Changes to Impaired Driving Laws Come to New Brunswick

On The Road

Changes to Impaired Driving Laws Come to New Brunswick

The Government of New Brunswick recently made revisions to the province’s Motor Vehicle Act to implement tougher penalties for those who drive under the influence of alcohol. As of November 1, 2017, New Brunswick became home to some of the toughest impaired driving penalties in the country.

Previously, New Brunswick had a seven-day licence suspension for drivers who were found to have a blood alcohol content (BAC) between .05 and .08. However, the province did not have escalating sanctions for repeat offenders, nor did it have corresponding vehicle impoundments. But this is now changed.

Here’s a rundown of some of the alcohol-impaired driving provision changes to New Brunswick’s Motor Vehicle Act and the impact they could have:

“When every single impaired driving death is preventable, strong sanctions that deter drugged and drunk driving are absolutely vital.”

  • If you are convicted of driving under the influence, you risk having your vehicle impounded and your licence suspended. The length of time for the impoundment and suspension depend on the number of offences an individual has had in the last five years.
  • If you are convicted of Criminal Code of Canada alcohol-impaired driving offence, once you get your licence back, a mandatory alcohol ignition interlock device will be installed in your car. This device is similar to a breathalyzer; however it will stop your vehicle from starting if you’re over the legal limit.
  • This interlock will cost you $95 a month to rent.
  • Drivers with the interlock system will also be subject to rolling re-rests, implemented to discourage drivers from getting a friend or passenger to start their car.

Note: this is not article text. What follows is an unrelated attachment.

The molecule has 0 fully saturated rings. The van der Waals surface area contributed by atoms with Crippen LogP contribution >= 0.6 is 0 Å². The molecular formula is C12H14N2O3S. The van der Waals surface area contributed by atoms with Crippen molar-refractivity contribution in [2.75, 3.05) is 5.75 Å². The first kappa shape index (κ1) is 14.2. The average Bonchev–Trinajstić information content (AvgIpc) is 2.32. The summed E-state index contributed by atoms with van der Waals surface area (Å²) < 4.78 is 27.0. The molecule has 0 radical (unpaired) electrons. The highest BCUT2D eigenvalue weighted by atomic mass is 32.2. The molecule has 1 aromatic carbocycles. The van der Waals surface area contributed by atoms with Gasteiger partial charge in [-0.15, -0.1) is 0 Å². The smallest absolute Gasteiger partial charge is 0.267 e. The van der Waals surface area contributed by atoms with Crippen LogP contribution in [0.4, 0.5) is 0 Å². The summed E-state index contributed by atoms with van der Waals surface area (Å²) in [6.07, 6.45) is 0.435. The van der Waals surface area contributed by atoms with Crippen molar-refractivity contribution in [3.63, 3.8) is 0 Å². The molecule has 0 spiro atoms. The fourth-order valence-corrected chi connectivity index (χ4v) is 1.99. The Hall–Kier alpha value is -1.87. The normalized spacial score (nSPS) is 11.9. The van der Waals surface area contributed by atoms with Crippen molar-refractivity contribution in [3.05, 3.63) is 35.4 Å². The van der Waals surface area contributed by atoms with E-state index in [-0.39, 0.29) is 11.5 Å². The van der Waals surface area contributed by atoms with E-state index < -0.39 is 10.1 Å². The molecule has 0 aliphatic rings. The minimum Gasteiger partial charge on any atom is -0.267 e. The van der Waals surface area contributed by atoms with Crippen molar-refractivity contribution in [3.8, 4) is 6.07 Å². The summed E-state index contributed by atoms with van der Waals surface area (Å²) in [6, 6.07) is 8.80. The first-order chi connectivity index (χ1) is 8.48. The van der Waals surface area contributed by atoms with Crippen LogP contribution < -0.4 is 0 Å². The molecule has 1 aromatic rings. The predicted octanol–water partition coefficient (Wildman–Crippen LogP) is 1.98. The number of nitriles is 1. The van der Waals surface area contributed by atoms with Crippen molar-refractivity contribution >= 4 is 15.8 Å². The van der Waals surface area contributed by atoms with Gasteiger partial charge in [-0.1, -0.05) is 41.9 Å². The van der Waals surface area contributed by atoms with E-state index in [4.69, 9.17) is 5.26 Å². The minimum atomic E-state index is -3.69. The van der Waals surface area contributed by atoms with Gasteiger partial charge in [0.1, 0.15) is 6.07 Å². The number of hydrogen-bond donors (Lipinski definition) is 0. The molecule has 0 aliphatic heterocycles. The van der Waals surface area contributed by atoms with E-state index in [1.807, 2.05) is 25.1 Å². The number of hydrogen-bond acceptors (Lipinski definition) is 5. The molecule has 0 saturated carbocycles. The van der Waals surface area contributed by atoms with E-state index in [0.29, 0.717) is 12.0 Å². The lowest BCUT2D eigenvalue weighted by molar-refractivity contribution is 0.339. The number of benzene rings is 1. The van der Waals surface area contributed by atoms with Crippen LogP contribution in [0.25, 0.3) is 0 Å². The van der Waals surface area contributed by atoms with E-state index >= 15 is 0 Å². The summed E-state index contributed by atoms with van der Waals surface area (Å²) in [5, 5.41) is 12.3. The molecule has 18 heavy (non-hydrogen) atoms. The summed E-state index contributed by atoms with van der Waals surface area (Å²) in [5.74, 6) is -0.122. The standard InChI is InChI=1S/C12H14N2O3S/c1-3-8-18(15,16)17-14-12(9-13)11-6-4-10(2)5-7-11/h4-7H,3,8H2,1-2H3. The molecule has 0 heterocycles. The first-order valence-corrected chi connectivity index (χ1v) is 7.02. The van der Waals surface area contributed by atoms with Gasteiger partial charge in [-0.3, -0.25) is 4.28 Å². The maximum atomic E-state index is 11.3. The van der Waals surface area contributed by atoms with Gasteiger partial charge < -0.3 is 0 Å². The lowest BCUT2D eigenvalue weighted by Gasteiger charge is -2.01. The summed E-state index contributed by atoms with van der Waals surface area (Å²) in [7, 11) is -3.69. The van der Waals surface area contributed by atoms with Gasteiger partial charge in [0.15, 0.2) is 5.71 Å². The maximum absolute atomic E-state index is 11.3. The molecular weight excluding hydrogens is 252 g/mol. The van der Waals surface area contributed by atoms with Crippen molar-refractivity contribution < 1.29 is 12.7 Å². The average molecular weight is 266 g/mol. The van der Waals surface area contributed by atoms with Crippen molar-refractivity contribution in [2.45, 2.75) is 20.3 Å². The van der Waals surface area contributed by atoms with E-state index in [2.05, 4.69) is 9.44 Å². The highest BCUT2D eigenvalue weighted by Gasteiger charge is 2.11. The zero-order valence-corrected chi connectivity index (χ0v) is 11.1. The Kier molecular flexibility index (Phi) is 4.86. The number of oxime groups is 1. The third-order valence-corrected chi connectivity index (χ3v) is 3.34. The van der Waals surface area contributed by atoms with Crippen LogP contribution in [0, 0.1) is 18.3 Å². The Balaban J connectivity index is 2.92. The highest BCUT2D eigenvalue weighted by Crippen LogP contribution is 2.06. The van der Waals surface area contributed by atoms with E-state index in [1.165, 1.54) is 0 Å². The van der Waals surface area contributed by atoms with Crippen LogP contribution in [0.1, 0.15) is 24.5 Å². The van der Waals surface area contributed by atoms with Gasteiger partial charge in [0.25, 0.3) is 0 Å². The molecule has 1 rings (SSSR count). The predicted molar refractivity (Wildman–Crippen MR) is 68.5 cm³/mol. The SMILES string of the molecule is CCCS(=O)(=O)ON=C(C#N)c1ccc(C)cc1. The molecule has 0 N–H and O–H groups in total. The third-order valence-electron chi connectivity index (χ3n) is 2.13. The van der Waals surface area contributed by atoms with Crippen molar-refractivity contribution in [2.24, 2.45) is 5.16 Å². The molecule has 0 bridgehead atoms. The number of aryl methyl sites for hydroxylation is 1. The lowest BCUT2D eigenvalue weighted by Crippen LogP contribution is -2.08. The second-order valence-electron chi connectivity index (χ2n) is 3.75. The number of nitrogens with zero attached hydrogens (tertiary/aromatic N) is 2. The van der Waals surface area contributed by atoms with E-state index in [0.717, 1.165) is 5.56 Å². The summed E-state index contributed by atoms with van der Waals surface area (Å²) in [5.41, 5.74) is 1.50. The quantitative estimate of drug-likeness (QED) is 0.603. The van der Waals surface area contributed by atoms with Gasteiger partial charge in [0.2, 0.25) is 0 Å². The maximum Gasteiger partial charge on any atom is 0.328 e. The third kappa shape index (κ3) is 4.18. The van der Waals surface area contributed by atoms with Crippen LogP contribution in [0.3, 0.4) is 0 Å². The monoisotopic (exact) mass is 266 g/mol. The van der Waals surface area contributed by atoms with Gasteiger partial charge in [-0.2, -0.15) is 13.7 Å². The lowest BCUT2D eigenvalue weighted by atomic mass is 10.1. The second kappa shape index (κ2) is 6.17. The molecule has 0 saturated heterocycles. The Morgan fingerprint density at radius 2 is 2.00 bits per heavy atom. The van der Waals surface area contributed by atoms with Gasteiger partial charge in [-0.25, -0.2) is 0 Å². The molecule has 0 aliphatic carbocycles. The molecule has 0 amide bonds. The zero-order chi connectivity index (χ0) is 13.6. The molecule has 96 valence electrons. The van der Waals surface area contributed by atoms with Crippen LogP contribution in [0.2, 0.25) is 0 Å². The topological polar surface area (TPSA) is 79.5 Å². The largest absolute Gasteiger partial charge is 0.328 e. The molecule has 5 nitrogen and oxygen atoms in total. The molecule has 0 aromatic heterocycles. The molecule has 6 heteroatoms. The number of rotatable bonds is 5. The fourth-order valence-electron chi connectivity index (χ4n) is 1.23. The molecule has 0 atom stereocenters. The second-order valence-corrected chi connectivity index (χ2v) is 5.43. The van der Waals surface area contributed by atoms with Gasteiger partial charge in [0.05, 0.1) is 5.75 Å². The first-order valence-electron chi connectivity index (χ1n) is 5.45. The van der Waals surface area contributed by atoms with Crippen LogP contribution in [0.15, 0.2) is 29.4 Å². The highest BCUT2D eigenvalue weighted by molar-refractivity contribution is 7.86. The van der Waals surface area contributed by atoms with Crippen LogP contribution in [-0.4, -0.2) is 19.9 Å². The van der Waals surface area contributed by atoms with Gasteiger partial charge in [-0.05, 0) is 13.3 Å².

• Those caught within the BAC warning range of .05 to .08 will face longer suspensions for repeat infractions and those suspensions will be listed on their driving record. Drivers with BACs in the warn range may also face short-term vehicle impoundments.
  • If you are pulled over and a police officer is concerned about your safety or the safety of others, they have the discretion to suspend your license for up to 24 hours.
  • New drivers, in the graduated licence period, caught driving under the influence will have their license suspended for a week.
  • New drivers that are convicted of an alcohol-impaired driving offence will get a one year driving suspension, in addition to being required to re-start the process of getting their license.

While not part of the changes made to the Motor Vehicle Act, drivers should also always remember that road convictions usually result in higher insurance premiums.

Susan MacAskill, MADD Canada Atlantic Chapter Services Manager, says MADD applauds the move.

“Provinces such as British Columbia and Alberta, who have added impoundment to their vehicle roadside suspension programs within the last few years, have seen exceptional results,” she explains. “British Columbia, who made the change back in 2010, saw a 50% reduction in alcohol-related road fatalities and Alberta, a 46% decrease, within six months of strengthening their laws.”

MacAskill goes on to say that MADD Canada expects that, “These new laws will help prevent alcohol-impaired driving and related crashes, deaths and injuries in New Brunswick, but that a key area that needs to be addressed now, with the legalization of recreational cannabis on the way, is drugged driving.”

At the federal level, Bill C-46 is proposing driving limits for cannabis and new roadside tests to both it and other drugs. In fact, New Brunswick has just announced its plans to introduce legislation to address drugged driving, including immediate roadside licence suspensions and vehicle impoundments in addition to requiring young drivers to have zero drugs in their systems when driving.

“These are crucial measures to help deter and prevent drugged driving,” says MacAskill.

For full details and to learn more, you can access the New Brunswick Motor Vehicle Act here.